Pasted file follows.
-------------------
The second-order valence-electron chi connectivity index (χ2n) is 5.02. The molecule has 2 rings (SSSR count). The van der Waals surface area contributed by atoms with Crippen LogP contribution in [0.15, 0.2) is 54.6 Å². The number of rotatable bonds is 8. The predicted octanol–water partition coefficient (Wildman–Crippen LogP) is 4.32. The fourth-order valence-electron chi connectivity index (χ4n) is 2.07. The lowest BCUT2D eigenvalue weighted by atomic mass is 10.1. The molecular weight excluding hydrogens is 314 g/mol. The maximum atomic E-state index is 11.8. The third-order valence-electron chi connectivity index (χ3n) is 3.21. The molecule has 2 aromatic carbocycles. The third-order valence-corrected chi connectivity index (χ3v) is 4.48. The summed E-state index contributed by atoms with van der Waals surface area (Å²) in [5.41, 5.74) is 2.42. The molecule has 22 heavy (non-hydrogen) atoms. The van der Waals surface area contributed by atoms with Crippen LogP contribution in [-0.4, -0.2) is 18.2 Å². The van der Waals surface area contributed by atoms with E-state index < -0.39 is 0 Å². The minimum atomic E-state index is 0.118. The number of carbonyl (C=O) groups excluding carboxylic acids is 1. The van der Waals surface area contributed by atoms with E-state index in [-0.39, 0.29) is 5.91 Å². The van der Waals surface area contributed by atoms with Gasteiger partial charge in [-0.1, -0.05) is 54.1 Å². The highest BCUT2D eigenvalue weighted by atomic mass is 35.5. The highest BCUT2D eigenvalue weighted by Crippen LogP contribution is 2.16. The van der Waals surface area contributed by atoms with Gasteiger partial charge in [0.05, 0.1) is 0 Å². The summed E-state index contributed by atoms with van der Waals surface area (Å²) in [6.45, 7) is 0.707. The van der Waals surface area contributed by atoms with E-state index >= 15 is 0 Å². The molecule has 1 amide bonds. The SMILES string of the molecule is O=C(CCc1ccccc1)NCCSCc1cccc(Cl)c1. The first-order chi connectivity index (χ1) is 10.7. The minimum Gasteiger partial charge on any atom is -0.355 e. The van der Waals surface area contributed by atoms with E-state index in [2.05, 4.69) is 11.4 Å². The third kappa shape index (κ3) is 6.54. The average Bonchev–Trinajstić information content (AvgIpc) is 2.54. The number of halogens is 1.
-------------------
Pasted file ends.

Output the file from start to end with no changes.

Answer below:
The second-order valence-electron chi connectivity index (χ2n) is 5.02. The molecule has 2 rings (SSSR count). The van der Waals surface area contributed by atoms with Crippen LogP contribution in [0.15, 0.2) is 54.6 Å². The number of rotatable bonds is 8. The predicted octanol–water partition coefficient (Wildman–Crippen LogP) is 4.32. The fourth-order valence-electron chi connectivity index (χ4n) is 2.07. The lowest BCUT2D eigenvalue weighted by atomic mass is 10.1. The molecular weight excluding hydrogens is 314 g/mol. The maximum atomic E-state index is 11.8. The third-order valence-electron chi connectivity index (χ3n) is 3.21. The molecule has 2 aromatic carbocycles. The third-order valence-corrected chi connectivity index (χ3v) is 4.48. The summed E-state index contributed by atoms with van der Waals surface area (Å²) in [5.41, 5.74) is 2.42. The molecule has 22 heavy (non-hydrogen) atoms. The van der Waals surface area contributed by atoms with Crippen LogP contribution in [-0.4, -0.2) is 18.2 Å². The van der Waals surface area contributed by atoms with E-state index < -0.39 is 0 Å². The minimum atomic E-state index is 0.118. The number of carbonyl (C=O) groups excluding carboxylic acids is 1. The van der Waals surface area contributed by atoms with E-state index in [-0.39, 0.29) is 5.91 Å². The van der Waals surface area contributed by atoms with Gasteiger partial charge in [-0.1, -0.05) is 54.1 Å². The highest BCUT2D eigenvalue weighted by atomic mass is 35.5. The highest BCUT2D eigenvalue weighted by Crippen LogP contribution is 2.16. The van der Waals surface area contributed by atoms with Gasteiger partial charge in [0.05, 0.1) is 0 Å². The summed E-state index contributed by atoms with van der Waals surface area (Å²) in [6.45, 7) is 0.707. The van der Waals surface area contributed by atoms with E-state index >= 15 is 0 Å². The molecule has 1 amide bonds. The SMILES string of the molecule is O=C(CCc1ccccc1)NCCSCc1cccc(Cl)c1. The first-order chi connectivity index (χ1) is 10.7. The minimum Gasteiger partial charge on any atom is -0.355 e. The van der Waals surface area contributed by atoms with E-state index in [2.05, 4.69) is 11.4 Å². The third kappa shape index (κ3) is 6.54. The average Bonchev–Trinajstić information content (AvgIpc) is 2.54. The number of halogens is 1.